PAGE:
Average London Home Now Costs Over Half A Million Pounds

Rachel Holdsworth
By Rachel Holdsworth Last edited 36 months ago
Average London Home Now Costs Over Half A Million Pounds

Photo by Michael Goldrei from the Londonist Flickr pool

Half a million pounds. That's how much the average house in London now costs. Half. A. Million. Sodding. Pounds. Actually, if we're being precise, it's £514,000, and for god's sake how has it come to this?

The latest Office for National Statistics figures for July 2014 have revealed this psychological hammerblow. For anyone still harbouring crazy dreams of owning their own home, first time buyers in London are paying an average of £374,000 from average incomes of £74,000. Yeah, we laughed bitterly, too. And don't forget that crashing through the £500,000 barrier involves an extra 1% stamp duty.

It all adds up to a 19.1% increase in prices year on year for July. If we're scratching around for silver linings, the rate of increase is slowing slightly from an insane peak of 20.1% in May; though to undermine that, that's still way higher than anything we were seeing before last autumn. The ONS stats are based on what people are actually paying, so lags behind the actual current state of the market, and last month there were other tentative signs that the market is peaking.

Alex Hilton, Director of Generation Rent, said:

"London is bringing down the shutters on a generation of young workers who want to make a life for themselves in the capital. The London Assembly has backed Generation Rent’s manifesto for fixing the housing market, and we need similar enthusiasm from the Mayor and the government."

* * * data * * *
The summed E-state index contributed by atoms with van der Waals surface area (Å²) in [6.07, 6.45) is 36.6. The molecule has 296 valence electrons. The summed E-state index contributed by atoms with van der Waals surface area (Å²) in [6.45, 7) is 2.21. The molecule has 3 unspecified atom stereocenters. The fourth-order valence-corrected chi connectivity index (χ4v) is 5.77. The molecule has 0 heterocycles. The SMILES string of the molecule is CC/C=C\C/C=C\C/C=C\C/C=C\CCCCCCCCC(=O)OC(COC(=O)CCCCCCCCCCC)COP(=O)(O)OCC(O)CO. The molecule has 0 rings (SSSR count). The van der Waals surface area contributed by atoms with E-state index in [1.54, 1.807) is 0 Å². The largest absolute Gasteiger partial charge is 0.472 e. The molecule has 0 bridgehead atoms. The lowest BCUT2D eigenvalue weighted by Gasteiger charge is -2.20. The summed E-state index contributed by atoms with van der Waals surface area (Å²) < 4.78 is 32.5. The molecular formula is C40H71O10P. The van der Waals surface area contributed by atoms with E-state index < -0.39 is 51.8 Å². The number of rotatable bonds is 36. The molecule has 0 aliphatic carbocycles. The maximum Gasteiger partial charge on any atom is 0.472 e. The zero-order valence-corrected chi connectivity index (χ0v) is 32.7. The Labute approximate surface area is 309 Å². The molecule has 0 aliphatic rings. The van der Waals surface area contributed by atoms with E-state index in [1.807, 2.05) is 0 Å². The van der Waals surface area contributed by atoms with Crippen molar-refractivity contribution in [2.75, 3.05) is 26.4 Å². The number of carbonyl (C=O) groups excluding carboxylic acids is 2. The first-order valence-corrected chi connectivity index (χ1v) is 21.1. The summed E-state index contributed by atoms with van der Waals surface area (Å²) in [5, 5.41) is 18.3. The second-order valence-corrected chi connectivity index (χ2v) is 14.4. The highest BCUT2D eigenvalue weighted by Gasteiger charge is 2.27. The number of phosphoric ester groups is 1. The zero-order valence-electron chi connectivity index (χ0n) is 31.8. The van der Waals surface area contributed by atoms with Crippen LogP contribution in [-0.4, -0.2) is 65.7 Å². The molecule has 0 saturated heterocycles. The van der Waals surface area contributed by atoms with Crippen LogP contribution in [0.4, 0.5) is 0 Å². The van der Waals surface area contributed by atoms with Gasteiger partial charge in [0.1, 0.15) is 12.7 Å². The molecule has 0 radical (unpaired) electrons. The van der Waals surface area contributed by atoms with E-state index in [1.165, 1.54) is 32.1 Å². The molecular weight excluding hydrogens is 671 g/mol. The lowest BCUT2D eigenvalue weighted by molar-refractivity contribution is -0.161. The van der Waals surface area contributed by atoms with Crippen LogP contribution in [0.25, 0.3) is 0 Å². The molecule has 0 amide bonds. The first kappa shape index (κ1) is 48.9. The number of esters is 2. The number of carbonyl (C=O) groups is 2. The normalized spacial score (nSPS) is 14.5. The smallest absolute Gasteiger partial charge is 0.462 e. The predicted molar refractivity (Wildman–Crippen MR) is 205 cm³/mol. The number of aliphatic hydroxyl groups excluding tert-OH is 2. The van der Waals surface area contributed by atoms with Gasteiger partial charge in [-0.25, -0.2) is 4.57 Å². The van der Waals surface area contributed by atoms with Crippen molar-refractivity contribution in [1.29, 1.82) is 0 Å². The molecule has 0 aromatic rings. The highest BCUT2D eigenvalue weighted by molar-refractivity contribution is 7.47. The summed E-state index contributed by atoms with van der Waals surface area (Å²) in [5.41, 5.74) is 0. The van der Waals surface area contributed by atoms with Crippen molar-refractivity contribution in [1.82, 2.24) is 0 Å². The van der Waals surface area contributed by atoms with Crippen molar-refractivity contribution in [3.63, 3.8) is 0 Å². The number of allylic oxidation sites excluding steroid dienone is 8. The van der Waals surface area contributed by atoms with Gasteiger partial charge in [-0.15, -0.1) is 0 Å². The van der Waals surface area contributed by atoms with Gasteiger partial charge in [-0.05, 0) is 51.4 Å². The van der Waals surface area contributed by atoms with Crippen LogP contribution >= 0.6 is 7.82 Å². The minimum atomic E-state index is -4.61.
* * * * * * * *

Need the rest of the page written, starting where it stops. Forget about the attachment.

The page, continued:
Green Assembly Member Darren Johnson said:

"The Mayor has continued to maintain building more homes will help slow the rise in house prices. But he keeps signing off plans for yet more luxury apartments which rich investors snap up, fuelling even bigger rises in property prices. The Mayor is rejecting all the sensible measures to keep a lid on prices such as ending tax breaks for buy-to-let investors and controlling overseas investment. He has also failed to promote community land trusts, or support a tax on rising land values."

In the meantime, stop sobbing and consider spending the price of the average London home on your own island. You can actually do that.

Last Updated 17 September 2014

Faust

There's a good article -link below - about how we're all being screwed by property developers and the government, with masses of new luxury flats constructed as land is sold off to overseas investors. Local communities/poorer people are cleansed from the area. Councils are either toothless due to the way the planning system works or because they can't afford the professionals to deal with the developers, or they are actually hand in glove with the developers. Either way, no one except the rich can afford anything and yet more ugly towers and fortresses are built for those who don't need them. http://www.theguardian.com/cit...

eliotrw

Dalston is a bit crazy at the moment. I'm noticing more and more its basically getting to the point of Shoreditch 6 years or so ago. i.e give it two more years and it will be very expensive. Local shops are going and being replaced with restuarants and fancy diner places.
My rent has gone up, i life a little west of Kingsland station, i'm paying 840 a month now for a studio and at prices at that it's making saving up pretty impossible.
I think living in the centre of london is about to become a rich mans game sadly, i almost hope crossrail has a negative impact on property prices when complete as places like maidenhead become viable "less than an hour" door to door places to live if you work in the city.
I expect i will be 35 before i can even attempt owning a flat in central (ish) london, at that point i will need a 3 bedroom house i would assume

jmarin

In what is hailed as gentrification many apartments in New York City have gone sky high in value with living space staying much like closets use for storing umbrellas and raincoats.